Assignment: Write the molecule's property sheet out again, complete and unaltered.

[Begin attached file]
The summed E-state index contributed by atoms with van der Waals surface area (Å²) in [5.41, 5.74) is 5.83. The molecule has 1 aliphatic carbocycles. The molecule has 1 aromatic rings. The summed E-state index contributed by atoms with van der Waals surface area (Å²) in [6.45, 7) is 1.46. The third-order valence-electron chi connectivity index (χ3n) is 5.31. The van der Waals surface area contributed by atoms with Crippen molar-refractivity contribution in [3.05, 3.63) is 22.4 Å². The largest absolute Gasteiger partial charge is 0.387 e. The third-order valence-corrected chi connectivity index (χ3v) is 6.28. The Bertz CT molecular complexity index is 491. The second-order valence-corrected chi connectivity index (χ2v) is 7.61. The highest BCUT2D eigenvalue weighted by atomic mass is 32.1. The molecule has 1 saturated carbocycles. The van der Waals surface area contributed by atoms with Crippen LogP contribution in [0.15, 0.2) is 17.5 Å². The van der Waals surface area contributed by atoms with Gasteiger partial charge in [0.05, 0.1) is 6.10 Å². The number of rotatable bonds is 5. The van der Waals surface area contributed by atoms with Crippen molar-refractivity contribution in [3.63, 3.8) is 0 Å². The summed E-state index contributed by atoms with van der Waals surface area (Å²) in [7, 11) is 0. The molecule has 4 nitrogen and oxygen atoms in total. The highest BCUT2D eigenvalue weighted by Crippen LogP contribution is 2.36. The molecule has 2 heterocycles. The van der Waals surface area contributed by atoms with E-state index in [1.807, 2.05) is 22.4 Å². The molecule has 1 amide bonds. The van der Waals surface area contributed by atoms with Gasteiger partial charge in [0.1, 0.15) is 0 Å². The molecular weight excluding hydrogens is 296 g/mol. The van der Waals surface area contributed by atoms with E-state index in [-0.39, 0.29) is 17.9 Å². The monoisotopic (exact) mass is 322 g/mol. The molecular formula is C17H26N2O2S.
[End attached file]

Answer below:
The summed E-state index contributed by atoms with van der Waals surface area (Å²) in [5.41, 5.74) is 5.83. The molecule has 1 aliphatic carbocycles. The molecule has 1 aromatic rings. The summed E-state index contributed by atoms with van der Waals surface area (Å²) in [6.45, 7) is 1.46. The third-order valence-electron chi connectivity index (χ3n) is 5.31. The van der Waals surface area contributed by atoms with Crippen molar-refractivity contribution in [3.05, 3.63) is 22.4 Å². The largest absolute Gasteiger partial charge is 0.387 e. The third-order valence-corrected chi connectivity index (χ3v) is 6.28. The Bertz CT molecular complexity index is 491. The second-order valence-corrected chi connectivity index (χ2v) is 7.61. The highest BCUT2D eigenvalue weighted by atomic mass is 32.1. The molecule has 1 saturated carbocycles. The van der Waals surface area contributed by atoms with Crippen LogP contribution in [0.15, 0.2) is 17.5 Å². The van der Waals surface area contributed by atoms with Gasteiger partial charge in [0.05, 0.1) is 6.10 Å². The number of rotatable bonds is 5. The van der Waals surface area contributed by atoms with Crippen molar-refractivity contribution in [3.63, 3.8) is 0 Å². The summed E-state index contributed by atoms with van der Waals surface area (Å²) in [7, 11) is 0. The molecule has 4 nitrogen and oxygen atoms in total. The highest BCUT2D eigenvalue weighted by Crippen LogP contribution is 2.36. The molecule has 2 heterocycles. The van der Waals surface area contributed by atoms with E-state index in [1.807, 2.05) is 22.4 Å². The molecule has 1 amide bonds. The van der Waals surface area contributed by atoms with Gasteiger partial charge in [0.1, 0.15) is 0 Å². The molecular weight excluding hydrogens is 296 g/mol. The van der Waals surface area contributed by atoms with E-state index in [-0.39, 0.29) is 17.9 Å². The monoisotopic (exact) mass is 322 g/mol. The molecular formula is C17H26N2O2S.